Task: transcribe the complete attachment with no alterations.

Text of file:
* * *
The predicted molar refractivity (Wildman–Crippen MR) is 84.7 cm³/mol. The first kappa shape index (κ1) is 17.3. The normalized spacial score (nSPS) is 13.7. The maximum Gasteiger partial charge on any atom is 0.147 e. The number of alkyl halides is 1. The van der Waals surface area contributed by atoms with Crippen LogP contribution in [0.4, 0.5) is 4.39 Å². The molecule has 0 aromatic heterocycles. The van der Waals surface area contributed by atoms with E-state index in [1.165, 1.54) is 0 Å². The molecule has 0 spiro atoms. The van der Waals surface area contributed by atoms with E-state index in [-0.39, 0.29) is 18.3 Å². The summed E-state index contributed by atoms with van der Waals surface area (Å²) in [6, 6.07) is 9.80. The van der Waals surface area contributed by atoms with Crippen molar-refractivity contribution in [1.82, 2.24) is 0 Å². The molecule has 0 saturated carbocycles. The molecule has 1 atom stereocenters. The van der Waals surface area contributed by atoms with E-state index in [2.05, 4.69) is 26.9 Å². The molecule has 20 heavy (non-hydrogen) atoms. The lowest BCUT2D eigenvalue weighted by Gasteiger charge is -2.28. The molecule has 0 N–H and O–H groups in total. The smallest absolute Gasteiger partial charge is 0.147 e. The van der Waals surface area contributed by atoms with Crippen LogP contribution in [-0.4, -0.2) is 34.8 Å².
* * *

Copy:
The predicted molar refractivity (Wildman–Crippen MR) is 84.7 cm³/mol. The first kappa shape index (κ1) is 17.3. The normalized spacial score (nSPS) is 13.7. The maximum Gasteiger partial charge on any atom is 0.147 e. The number of alkyl halides is 1. The van der Waals surface area contributed by atoms with Crippen LogP contribution in [0.4, 0.5) is 4.39 Å². The molecule has 0 aromatic heterocycles. The van der Waals surface area contributed by atoms with E-state index in [1.165, 1.54) is 0 Å². The molecule has 0 spiro atoms. The van der Waals surface area contributed by atoms with E-state index in [-0.39, 0.29) is 18.3 Å². The summed E-state index contributed by atoms with van der Waals surface area (Å²) in [6, 6.07) is 9.80. The van der Waals surface area contributed by atoms with Crippen molar-refractivity contribution in [1.82, 2.24) is 0 Å². The molecule has 0 saturated carbocycles. The molecule has 1 atom stereocenters. The van der Waals surface area contributed by atoms with E-state index in [2.05, 4.69) is 26.9 Å². The molecule has 20 heavy (non-hydrogen) atoms. The lowest BCUT2D eigenvalue weighted by Gasteiger charge is -2.28. The molecule has 0 N–H and O–H groups in total. The smallest absolute Gasteiger partial charge is 0.147 e. The van der Waals surface area contributed by atoms with Crippen LogP contribution in [-0.4, -0.2) is 34.8 Å².